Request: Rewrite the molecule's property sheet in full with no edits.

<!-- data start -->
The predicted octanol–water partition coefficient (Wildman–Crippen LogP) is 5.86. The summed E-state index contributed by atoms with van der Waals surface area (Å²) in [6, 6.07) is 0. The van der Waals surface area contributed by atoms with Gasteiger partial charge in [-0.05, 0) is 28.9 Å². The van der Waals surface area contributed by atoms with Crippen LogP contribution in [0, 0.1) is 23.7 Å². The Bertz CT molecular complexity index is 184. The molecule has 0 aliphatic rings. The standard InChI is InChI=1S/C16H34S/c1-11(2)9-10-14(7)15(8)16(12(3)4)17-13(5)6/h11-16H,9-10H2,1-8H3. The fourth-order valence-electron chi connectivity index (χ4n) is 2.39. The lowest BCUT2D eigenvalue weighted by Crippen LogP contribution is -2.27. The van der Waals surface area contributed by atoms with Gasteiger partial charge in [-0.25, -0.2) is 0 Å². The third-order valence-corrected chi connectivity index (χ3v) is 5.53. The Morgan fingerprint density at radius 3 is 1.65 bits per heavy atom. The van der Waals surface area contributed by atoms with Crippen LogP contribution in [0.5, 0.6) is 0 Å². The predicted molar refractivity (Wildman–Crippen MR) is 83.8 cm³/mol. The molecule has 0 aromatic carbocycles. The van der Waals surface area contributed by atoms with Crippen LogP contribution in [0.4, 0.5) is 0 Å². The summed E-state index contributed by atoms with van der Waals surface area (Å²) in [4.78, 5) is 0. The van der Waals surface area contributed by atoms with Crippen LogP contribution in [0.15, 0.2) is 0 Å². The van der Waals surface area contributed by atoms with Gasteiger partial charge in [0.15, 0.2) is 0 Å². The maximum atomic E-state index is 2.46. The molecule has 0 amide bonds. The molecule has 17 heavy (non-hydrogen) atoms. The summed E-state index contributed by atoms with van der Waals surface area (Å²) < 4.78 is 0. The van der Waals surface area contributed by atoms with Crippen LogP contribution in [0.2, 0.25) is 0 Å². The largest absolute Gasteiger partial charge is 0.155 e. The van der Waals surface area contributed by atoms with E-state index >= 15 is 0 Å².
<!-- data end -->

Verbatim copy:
The predicted octanol–water partition coefficient (Wildman–Crippen LogP) is 5.86. The summed E-state index contributed by atoms with van der Waals surface area (Å²) in [6, 6.07) is 0. The van der Waals surface area contributed by atoms with Gasteiger partial charge in [-0.05, 0) is 28.9 Å². The van der Waals surface area contributed by atoms with Crippen LogP contribution in [0, 0.1) is 23.7 Å². The Bertz CT molecular complexity index is 184. The molecule has 0 aliphatic rings. The standard InChI is InChI=1S/C16H34S/c1-11(2)9-10-14(7)15(8)16(12(3)4)17-13(5)6/h11-16H,9-10H2,1-8H3. The fourth-order valence-electron chi connectivity index (χ4n) is 2.39. The lowest BCUT2D eigenvalue weighted by Crippen LogP contribution is -2.27. The van der Waals surface area contributed by atoms with Gasteiger partial charge in [-0.25, -0.2) is 0 Å². The third-order valence-corrected chi connectivity index (χ3v) is 5.53. The Morgan fingerprint density at radius 3 is 1.65 bits per heavy atom. The van der Waals surface area contributed by atoms with Crippen LogP contribution in [0.5, 0.6) is 0 Å². The predicted molar refractivity (Wildman–Crippen MR) is 83.8 cm³/mol. The molecule has 0 aromatic carbocycles. The van der Waals surface area contributed by atoms with Crippen LogP contribution in [0.4, 0.5) is 0 Å². The summed E-state index contributed by atoms with van der Waals surface area (Å²) in [4.78, 5) is 0. The van der Waals surface area contributed by atoms with Crippen LogP contribution in [0.15, 0.2) is 0 Å². The van der Waals surface area contributed by atoms with Gasteiger partial charge in [0.15, 0.2) is 0 Å². The maximum atomic E-state index is 2.46. The molecule has 0 amide bonds. The molecule has 17 heavy (non-hydrogen) atoms. The summed E-state index contributed by atoms with van der Waals surface area (Å²) < 4.78 is 0. The van der Waals surface area contributed by atoms with Crippen LogP contribution in [0.2, 0.25) is 0 Å². The largest absolute Gasteiger partial charge is 0.155 e. The van der Waals surface area contributed by atoms with E-state index >= 15 is 0 Å².